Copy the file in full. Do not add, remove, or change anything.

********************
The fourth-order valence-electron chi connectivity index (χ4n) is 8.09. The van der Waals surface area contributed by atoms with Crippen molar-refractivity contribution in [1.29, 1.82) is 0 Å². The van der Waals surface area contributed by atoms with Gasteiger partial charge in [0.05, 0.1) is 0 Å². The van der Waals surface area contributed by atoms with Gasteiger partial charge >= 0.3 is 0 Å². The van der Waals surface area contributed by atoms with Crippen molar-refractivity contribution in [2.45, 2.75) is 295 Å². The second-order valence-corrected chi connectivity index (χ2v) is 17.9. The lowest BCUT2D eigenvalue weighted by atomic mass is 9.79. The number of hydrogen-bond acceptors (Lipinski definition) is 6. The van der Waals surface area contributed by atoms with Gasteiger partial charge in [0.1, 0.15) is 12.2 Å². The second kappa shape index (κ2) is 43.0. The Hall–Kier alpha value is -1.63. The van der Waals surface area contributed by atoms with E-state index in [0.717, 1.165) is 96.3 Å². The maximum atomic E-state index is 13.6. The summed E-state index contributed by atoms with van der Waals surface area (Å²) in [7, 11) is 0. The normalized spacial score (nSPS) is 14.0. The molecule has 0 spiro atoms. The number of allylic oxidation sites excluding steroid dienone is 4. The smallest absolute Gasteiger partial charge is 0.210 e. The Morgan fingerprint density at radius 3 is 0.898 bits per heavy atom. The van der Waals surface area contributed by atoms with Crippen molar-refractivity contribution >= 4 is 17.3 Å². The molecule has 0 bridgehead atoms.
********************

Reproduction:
The fourth-order valence-electron chi connectivity index (χ4n) is 8.09. The van der Waals surface area contributed by atoms with Crippen molar-refractivity contribution in [1.29, 1.82) is 0 Å². The van der Waals surface area contributed by atoms with Gasteiger partial charge in [0.05, 0.1) is 0 Å². The van der Waals surface area contributed by atoms with Gasteiger partial charge >= 0.3 is 0 Å². The van der Waals surface area contributed by atoms with Crippen molar-refractivity contribution in [2.45, 2.75) is 295 Å². The second-order valence-corrected chi connectivity index (χ2v) is 17.9. The lowest BCUT2D eigenvalue weighted by atomic mass is 9.79. The number of hydrogen-bond acceptors (Lipinski definition) is 6. The van der Waals surface area contributed by atoms with Gasteiger partial charge in [0.1, 0.15) is 12.2 Å². The second kappa shape index (κ2) is 43.0. The Hall–Kier alpha value is -1.63. The van der Waals surface area contributed by atoms with E-state index in [0.717, 1.165) is 96.3 Å². The maximum atomic E-state index is 13.6. The summed E-state index contributed by atoms with van der Waals surface area (Å²) in [7, 11) is 0. The normalized spacial score (nSPS) is 14.0. The molecule has 0 spiro atoms. The number of allylic oxidation sites excluding steroid dienone is 4. The smallest absolute Gasteiger partial charge is 0.210 e. The Morgan fingerprint density at radius 3 is 0.898 bits per heavy atom. The van der Waals surface area contributed by atoms with Crippen molar-refractivity contribution >= 4 is 17.3 Å². The molecule has 0 bridgehead atoms.